The executive branch appointment process, both nomination and confirmation, is broken. I know it, you know it, the civil servants who work at the departments and agencies know it, the Senate knows it, and above all the people who who under normal circumstances would be eager to accept appointments know it. Two more data points from late last week. First, Ezra Klein spotted Steve Rattner’s lament about what he had to go through on his way to working for the government, including what he says was $400K to attorneys. That’s four - zero - zero - zero - zero - zero. In order to get a government job. Second, from the San Antonio Express-News:
Michael McCrum, the leading candidate to be the top federal prosecutor in the San Antonio-based Western District of Texas, withdrew his name from consideration Thursday, frustrated with a dragging nomination process that had put his life on indefinite hold.
The development came as a surprise, given that the former assistant U.S. attorney, now a defense lawyer, had gotten the political nod more than a year ago from Texas’ Democratic Congressional delegation and even had support from the state’s two Republican senators...
But when no announcement of his nomination came after more than a year, McCrum wrote to the White House on Thursday and withdrew [emphasis added].
That’s one high-profile appointment that succeeded because someone was willing to put up with a radically invasive, expensive, and frustrating process, and one low-profile appointment failing for similar reasons. Just two of hundreds. And that’s to get nominated in the first place, presumably for appointees who are not controversial in any way -- I’m not even talking here about Senate minorities blocking Nobel Prize winners.
This is insane.
All presidents have good reason to fix the process. Democratic presidents, who have both political and (presumably) ideological reasons to want the government to actually function effectively, have even more reason than GOP presidents.
The problem is a vetting process that keeps growing and mutating. Every time a nominee goes down, presidents add another layer of vetting to make sure that problem never happens again. Zoe Baird was accused of not paying certain taxes? Make sure no one can ever be appointed without making sure she’s crossed every T and dotted every I on her taxes. That’s part of it. The other part is that it’s a cheap applause line for presidential candidates to promise the cleanest administration ever, and then in order to convince the press they, yup, add new layers of vetting.
Fortunately, this is a problem that can be solved.
I’ve said this before, but this is exactly the kind of case in which a presidentially-appointed commission could actually get something done.* Barack Obama should appoint a bipartisan commission and charge it to fix the appointment process by reducing the burdens that fall on appointees for positions ranging from Cabinet Secretary down to U.S. Attorneys and Deputy Assistant Whatevers. Get a couple of former White House Chiefs of Staff to co-chair it, add two retired Senators who chaired committees that dealt with nominations, spice it up with a couple of CEOs, and finish it off with two or three people who had to go through the appointment ordeal. Announce that the goal will be to run government like a business (everyone loves that rhetoric, whether it makes any sense or not). Tell them to report back in three months, and that it should be no more difficult to go work for the government than it is to get hired by a big corporation to do a similar job.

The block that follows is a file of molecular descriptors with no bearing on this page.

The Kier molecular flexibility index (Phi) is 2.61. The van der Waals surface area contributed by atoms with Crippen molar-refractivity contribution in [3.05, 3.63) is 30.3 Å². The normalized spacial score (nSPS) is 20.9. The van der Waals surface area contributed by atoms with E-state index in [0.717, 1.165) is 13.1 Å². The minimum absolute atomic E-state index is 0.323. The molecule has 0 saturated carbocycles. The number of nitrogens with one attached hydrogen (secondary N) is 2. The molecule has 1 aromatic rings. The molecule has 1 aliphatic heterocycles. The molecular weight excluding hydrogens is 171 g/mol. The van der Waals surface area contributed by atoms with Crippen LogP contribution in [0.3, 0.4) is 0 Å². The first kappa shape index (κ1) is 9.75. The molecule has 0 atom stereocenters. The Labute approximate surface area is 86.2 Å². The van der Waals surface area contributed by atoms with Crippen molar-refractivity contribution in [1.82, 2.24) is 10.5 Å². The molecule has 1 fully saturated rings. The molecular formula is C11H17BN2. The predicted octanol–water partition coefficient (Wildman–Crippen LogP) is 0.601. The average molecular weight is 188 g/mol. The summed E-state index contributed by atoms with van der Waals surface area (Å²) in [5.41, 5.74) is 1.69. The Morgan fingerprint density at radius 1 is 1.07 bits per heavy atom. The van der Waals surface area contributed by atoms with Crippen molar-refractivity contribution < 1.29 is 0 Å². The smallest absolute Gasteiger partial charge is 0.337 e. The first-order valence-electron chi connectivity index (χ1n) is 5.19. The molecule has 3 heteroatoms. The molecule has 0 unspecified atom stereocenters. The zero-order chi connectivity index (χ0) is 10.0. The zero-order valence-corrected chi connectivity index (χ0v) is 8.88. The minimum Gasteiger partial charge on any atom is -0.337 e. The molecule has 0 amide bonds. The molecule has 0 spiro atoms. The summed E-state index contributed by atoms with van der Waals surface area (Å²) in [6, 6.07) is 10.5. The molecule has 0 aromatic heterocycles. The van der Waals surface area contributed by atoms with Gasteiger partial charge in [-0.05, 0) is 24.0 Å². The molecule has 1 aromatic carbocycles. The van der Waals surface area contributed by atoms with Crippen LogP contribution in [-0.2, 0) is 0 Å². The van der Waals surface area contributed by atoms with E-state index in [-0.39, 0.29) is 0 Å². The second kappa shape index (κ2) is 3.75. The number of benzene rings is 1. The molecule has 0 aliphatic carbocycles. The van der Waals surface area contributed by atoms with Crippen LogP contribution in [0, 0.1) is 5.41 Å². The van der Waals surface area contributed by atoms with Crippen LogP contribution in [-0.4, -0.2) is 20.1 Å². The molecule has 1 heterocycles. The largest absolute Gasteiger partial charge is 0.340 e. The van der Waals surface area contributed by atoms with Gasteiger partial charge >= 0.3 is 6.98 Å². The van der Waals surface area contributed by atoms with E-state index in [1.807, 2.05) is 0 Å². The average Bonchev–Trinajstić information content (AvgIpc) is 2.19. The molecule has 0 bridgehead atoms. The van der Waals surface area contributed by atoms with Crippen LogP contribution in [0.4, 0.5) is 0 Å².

Then implement their plan.
That still leaves getting the Senate on board -- a lot of excessive vetting before nominations are made is pegged to requirements imposed by Senate committees, and then there’s the mostly unrelated but still important problem of minority blocks on confirmation. That part is a lot harder to solve, but it would be easier if the administration acts as if it cares about the issue. Reform would also risk a lot of flack from Good Government types, and perhaps Obama could find some appropriate anti-lobbying legislation to support if they’re willing to look the other way on loosening of some insane restrictions on who is allowed to serve in government (you would think that Good Government groups would care about government actually running well, but you would be wrong -- they value the appearance of corruption much higher than they do competent governance).
Could it happen? I think so. I don’t think there’s actually any serious constituency in favor of the status quo. Republicans could refuse to play along, but those who think themselves future Republican presidents (that is, most GOP Senators) would have an interest in getting it done before they take office, and I don’t really see it as an issue that would mobilize the masses.
What it would take is energy in the executive -- that is, it would take action from the president. So far, Barack Obama has shown very little interest in such issues. That’s a mistake, and one he would do well to rectify.
*Presidentially-appointed commissions are useful in two situations. One is if the president doesn’t really want to do something that he doesn’t want to be seen not doing, in which case a commission helps kick the can down the road. The other, relevant here, is if everyone more or less agrees on something but no one wants to get the exclusive credit (or blame) for it.